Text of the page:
II. THIS COURT HAS THE POWER TO RULE ON THE DEFENDANTS' MOTION TO DISMISS.

         Leija's alternative argument is more difficult to follow, but she claims that the defendants' limitation of liability action in Florida “prevents this Court from adjudicating [the] motion to dismiss [for lack of personal jurisdiction]” (Dkt. 32 at p. 7). Leija cites Ackerson v. Bean Dredging LLC, 589 F.3d 196, 209 (5th Cir. 2009), and points out that a limitation of liability action generally stays all other suits against the shipowner and that “all claims should [generally] be litigated in the limitation proceeding.” Ackerson, 589 F.3d at 209. From there, Leija argues that this case is stayed and, as far as this Court can tell, further argues that this Court should tell Judge Hinkle to lift the stay in the Florida action and either dismiss that action or transfer it here because venue in the limitation of liability action is only proper here.

         The Court disagrees with Leija. Ackerson provides no guidance regarding how courts should proceed when a vessel owner challenges amenability to suit in one forum and files a limitation of liability action in another. The caselaw indicates that Admiralty Rule F(9) allows some play in the joints when one court is presiding over a limitation of liability action and another court is presiding over a related action in which the vessel owner is contesting personal jurisdiction. Two cases from the Eastern District of Louisiana exemplify this flexibility. In the most analogous case to this one that the Court could find, the Eastern District of Louisiana announced that it would wait and see whether it should retain a limitation of liability action or transfer it to the Southern District of Texas, depending on whether the Texas state court in which the vessel owner had been sued found that it could exercise personal jurisdiction over the vessel owner. In re Complaint and Petition of LaFourche Tugs, Inc., Civil Action No. 94-3752, 1995 WL 91150, at *2 (E.D. La. Feb. 27, 1995). On the other hand, in an earlier opinion, the Eastern District of Louisiana itself examined the vessel owner's amenability to suit in the other forum (the Southern District of New York) and dismissed the limitation of liability action because “the facts amply disclose[d] a considerable doing of business in the State of New York.” In re Bloomfield Steamship Co., 227 F.Supp. 615, 618-19 (E.D. La. 1964). The LaFourche opinion distinguished Bloomfield's approach on the basis that the LaFourche court, unlike the Bloomfield court, “d[id] not have sufficient information before it to make a determination as to whether [the vessel owner] lack[ed] sufficient minimum contacts with” the forum in which the vessel owner had been sued. LaFourche, 1995 WL 91150, at *2. The Court sees no material difference between the LaFourche court's approach and that taken by Judge Hinkle here. It was perfectly permissible for Judge Hinkle to stay the Florida proceeding and allow this Court to rule on the defendants' Rule 12(b)(2) motion.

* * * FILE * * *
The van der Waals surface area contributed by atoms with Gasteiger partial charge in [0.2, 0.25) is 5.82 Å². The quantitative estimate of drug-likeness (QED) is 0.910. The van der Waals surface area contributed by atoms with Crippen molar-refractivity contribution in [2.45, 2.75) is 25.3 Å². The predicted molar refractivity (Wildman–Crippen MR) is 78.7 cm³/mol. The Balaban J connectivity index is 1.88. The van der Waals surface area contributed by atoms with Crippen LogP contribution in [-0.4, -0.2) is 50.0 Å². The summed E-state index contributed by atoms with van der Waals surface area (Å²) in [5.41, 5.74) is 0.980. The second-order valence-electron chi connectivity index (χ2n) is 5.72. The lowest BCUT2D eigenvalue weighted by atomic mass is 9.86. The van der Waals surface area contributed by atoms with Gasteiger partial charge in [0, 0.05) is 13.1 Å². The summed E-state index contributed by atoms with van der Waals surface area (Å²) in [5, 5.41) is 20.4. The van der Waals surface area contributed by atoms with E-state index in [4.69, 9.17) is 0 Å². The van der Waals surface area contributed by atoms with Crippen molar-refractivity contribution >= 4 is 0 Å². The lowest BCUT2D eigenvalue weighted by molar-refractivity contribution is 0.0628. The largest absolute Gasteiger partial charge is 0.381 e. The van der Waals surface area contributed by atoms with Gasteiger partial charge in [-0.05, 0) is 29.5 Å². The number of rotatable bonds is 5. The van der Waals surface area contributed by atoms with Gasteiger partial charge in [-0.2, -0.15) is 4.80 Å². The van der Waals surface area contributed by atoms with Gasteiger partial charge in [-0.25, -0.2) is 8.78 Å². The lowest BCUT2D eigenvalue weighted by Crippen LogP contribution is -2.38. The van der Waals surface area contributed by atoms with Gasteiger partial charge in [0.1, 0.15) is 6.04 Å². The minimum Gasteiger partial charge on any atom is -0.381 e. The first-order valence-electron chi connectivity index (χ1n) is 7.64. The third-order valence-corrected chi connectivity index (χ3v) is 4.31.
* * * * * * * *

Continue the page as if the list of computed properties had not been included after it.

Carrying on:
As for the merits of the Rule 12(b)(2) motion, Leija has effectively conceded that the defendants lack contacts with Texas sufficient to allow this Court to exercise jurisdiction over them. The stay in this case is LIFTED, and the defendants' motion to dismiss under Federal Rule of Civil Procedure 12(b)(2) for lack of personal jurisdiction (Dkt. 9) is GRANTED. This case is DISMISSED without prejudice for lack of personal jurisdiction. A separate final judgment will issue.

         SIGNED.

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Notes:

[1] Under a briefing order entered by Magistrate Judge Froeschner, Leija's deadline to respond to the defendants' 12(b)(2) motion was over ...